Cascading Style Sheets

I’ve looked at articles recommending Cascading Style Sheets before, but I’ve always been frustrated by the browser incompatibilities and bugs. For the last month or so I’ve been following css discussions more closely, and I’m going to try using css again. I still don’t quite understand why people hate tables—I find them to be very useful—but the ability to use a style sheet for my sixty-something pages does appeal to me. So I’m taking a closer look.

I’ve found some good resources—this series of Apple tutorials, for one, and WebMonkey’s Style Sheet Guide then there’s Dave Raggett’s guide—and his useful “ccs readiness” checker HTML Tidy (I’m using Terry Teague’s BBTidy BBEdit plug in port). I’ve also found WDG’s Quick Tutorial and the New York Public Library Style Guide helpful, not to mention all the resources at the CSS Pointers Group.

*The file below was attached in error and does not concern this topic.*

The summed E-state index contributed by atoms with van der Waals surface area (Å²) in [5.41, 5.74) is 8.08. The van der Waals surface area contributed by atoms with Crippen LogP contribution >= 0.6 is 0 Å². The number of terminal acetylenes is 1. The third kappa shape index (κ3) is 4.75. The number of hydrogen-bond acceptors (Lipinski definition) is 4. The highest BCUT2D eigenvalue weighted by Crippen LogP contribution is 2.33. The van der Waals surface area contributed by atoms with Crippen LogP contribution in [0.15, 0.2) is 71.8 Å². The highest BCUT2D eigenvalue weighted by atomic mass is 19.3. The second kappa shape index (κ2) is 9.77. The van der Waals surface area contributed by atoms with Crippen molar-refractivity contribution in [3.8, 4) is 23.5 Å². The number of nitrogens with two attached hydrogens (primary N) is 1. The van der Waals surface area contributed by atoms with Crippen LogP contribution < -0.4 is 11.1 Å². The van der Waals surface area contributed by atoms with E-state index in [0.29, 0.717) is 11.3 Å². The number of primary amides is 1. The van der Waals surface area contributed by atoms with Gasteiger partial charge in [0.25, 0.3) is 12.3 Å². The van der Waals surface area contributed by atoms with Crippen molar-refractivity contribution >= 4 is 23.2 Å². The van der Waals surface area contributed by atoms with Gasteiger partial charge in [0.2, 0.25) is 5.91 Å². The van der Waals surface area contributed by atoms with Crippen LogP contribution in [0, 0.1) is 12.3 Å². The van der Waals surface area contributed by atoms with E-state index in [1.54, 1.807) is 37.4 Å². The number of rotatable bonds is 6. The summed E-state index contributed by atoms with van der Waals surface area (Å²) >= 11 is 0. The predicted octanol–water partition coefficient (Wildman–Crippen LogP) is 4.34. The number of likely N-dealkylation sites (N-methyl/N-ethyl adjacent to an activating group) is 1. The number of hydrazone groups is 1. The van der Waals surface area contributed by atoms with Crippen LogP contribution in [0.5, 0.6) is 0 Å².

Next of course is xml.

Text Tools for HTML

I’m old fashioned in a lot of ways. I use a text editor, BBEdit 6.5, to be precise, for my HTML (and for javascript and perl). There’s a version of BBedit, BBedit Lite, that’s free, and supports OS 9.x and OS X, and I started with it. My friend Nicholas Urfé swears by TexEdit Plus accompanied by Dean Allen’s Scripted Writing for the Web AppleScripts (yes, Apple Script is Mac only–including Mac OS X). I have them both on my list of things to look at.

But if I weren’t one of the fortunate users of the blessed Celtic computer, I’d use Arachnophilia by Paul Lutus for html under Windows. He’s announced that he’s rewriting Arachnophilia in Java2, to make it platform neutral because it “is immoral to write programs that only run on Windows.” That’s right—he’s asking users to boycott Microsoft. The new version of Arachnophilia is still CareWare.